On the basis of the results of this review, a scapular-focused treatment seems to have no added benefit in improving rotator cuff muscle strength or shoulder ROM in patients with SPS. This is in contrast with findings of previous studies. Merolla et al34 ,35 found improved infraspinatus and supraspinatus muscle strength and increased ROM of internal rotation after a scapular-focused rehabilitation programme. However, no control group was included in these studies. Park et al30 reported an improved ROM of abduction after an intervention of scapular stabilisation exercises in patients with SPS, immediately after surgery. In the study of Park et al, the control group received passive treatment modalities, while in the study of Baskurt et al the control group received an exercise programme that was not scapular focused. The differences between the interventions in the control groups may have caused different results. Struyf et al29 and Baskurt et al26 reported improvements in muscle strength and shoulder ROM in both the control group and the experimental group, but no differences between groups. Therefore, rotator cuff muscle strength and shoulder ROM seem to improve after an exercise therapy programme. However, a scapular-focused exercise programme does not seem to be more effective in improving rotator cuff muscle strength and shoulder ROM than other exercise programmes in patients with SPS.
This review is the first to systematically summarise the clinical outcomes of scapular-focused treatment in participants with shoulder disorders. However, there are some methodological limitations of this review. First, there were only a few studies conducted in the field of scapular-focused treatment in patients with SPS. The included studies had small sample sizes, did not evaluate if scapular impairments were present, and did not use appropriate measurement methods to evaluate scapular positioning and movement patterns. Second, the heterogeneity in interventions, outcome measures and follow-up periods makes it difficult to compare study results. The heterogeneity and small number of studies limited our ability to draw firm conclusions about the most effective treatment strategies focusing on scapular position and movement patterns.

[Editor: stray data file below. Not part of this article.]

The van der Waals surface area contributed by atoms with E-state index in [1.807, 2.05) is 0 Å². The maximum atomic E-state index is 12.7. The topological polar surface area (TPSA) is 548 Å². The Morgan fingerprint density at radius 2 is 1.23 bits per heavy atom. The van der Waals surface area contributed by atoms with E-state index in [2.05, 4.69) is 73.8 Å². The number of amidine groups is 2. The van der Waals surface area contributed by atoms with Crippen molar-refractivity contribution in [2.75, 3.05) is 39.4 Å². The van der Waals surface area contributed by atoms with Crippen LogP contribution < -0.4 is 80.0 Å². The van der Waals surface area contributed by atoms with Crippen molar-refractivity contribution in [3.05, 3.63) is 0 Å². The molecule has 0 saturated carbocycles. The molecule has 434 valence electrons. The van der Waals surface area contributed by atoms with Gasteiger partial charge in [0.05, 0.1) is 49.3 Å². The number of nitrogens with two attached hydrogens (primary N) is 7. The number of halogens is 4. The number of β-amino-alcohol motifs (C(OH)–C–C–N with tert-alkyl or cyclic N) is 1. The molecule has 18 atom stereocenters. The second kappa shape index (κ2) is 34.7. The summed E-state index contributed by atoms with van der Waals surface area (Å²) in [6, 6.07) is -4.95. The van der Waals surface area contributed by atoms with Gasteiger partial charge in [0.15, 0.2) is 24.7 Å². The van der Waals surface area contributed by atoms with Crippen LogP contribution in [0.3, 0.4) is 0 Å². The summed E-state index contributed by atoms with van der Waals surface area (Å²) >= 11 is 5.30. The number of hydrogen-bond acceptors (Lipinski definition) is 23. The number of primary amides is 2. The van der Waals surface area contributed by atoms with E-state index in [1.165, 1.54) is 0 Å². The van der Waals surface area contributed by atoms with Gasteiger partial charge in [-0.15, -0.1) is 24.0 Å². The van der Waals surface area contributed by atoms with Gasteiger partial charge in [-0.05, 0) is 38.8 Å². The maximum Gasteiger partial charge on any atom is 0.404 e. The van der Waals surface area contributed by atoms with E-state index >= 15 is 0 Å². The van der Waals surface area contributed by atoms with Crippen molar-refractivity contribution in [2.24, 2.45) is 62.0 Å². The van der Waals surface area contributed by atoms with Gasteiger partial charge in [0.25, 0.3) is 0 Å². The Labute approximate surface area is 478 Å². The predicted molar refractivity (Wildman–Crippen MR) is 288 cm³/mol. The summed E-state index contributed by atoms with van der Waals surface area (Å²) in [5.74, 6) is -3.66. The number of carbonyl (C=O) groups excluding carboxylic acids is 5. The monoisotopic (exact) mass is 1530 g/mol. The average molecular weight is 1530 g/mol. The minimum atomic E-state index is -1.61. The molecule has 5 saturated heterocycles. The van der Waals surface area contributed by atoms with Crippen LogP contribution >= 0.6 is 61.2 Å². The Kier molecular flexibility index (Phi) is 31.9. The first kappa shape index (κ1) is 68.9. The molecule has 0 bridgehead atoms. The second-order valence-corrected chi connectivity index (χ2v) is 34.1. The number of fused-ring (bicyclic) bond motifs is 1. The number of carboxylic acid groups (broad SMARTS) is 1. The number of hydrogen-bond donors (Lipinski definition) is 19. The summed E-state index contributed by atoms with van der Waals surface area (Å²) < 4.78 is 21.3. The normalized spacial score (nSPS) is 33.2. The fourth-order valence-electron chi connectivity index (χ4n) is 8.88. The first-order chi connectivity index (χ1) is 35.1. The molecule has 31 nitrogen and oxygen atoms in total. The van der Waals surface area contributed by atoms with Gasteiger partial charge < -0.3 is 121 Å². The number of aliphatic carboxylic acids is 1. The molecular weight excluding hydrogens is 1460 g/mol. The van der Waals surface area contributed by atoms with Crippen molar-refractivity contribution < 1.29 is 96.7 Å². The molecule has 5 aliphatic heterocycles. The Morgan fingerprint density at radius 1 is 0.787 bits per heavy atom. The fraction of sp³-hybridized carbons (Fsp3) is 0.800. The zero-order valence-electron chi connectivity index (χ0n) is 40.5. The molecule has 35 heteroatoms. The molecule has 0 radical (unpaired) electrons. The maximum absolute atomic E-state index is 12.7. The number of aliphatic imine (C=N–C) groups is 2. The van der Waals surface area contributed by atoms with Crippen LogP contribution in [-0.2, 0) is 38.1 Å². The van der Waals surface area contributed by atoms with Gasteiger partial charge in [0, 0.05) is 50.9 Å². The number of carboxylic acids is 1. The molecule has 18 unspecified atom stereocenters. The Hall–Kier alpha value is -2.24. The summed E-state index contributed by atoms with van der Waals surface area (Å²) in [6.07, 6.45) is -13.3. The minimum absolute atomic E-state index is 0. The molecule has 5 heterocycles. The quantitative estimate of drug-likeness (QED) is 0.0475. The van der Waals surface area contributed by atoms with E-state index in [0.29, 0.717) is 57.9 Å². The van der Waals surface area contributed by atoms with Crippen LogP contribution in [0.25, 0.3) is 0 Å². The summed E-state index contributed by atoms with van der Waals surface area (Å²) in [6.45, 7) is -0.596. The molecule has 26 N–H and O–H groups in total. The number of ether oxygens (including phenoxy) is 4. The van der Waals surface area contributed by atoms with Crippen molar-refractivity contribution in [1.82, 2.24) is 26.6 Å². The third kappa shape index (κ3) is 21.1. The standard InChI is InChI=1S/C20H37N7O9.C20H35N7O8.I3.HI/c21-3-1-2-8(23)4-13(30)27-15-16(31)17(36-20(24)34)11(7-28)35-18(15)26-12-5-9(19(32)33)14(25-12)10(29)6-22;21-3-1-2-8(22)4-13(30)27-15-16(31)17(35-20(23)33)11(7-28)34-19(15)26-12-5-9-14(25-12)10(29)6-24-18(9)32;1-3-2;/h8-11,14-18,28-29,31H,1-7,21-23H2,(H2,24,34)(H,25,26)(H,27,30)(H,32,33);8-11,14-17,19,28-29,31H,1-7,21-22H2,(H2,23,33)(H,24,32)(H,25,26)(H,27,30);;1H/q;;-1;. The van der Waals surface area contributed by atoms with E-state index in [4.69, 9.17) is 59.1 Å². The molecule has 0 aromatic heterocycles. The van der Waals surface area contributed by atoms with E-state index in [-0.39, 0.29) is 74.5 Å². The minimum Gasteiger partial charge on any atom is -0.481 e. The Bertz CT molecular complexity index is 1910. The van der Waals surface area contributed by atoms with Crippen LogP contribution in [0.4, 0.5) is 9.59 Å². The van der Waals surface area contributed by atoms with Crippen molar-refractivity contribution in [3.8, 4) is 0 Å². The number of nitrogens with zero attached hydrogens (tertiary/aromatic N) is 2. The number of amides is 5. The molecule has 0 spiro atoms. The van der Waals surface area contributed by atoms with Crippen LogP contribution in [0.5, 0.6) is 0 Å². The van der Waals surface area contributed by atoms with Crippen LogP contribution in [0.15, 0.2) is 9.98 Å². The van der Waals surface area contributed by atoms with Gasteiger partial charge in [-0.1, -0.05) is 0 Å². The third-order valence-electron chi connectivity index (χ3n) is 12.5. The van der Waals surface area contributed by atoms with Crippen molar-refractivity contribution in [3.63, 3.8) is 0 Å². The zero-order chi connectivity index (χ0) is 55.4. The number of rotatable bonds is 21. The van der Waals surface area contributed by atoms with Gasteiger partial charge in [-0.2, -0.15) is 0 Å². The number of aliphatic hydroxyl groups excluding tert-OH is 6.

For clinical practice, there are some indications that an intervention of scapular-focused exercise therapy (whether or not combined with scapular mobilisation techniques) will benefit patients with SPS. Currently, the evidence is insufficient to make a clear recommendation for the use of specific exercises in a scapular-focused intervention. No evidence was found to support the use of scapular taping. Therefore, more RCTs with adequate sample size and follow-up period are needed to determine the clinical outcomes of a scapular-focused treatment compared with other physiotherapeutic interventions. In future studies, it is recommended that scapular impairments are identified in individual participants using dynamic scapular tests. More research is needed to determine the relevance and ability of scapular impairments of muscle strength and performance to direct specific treatment interventions. Moreover, the effects of different types of scapular exercise (including stretching, strengthening, stabilisation and motor control exercises) and the effects of scapular taping and scapular mobilisation techniques should be further investigated.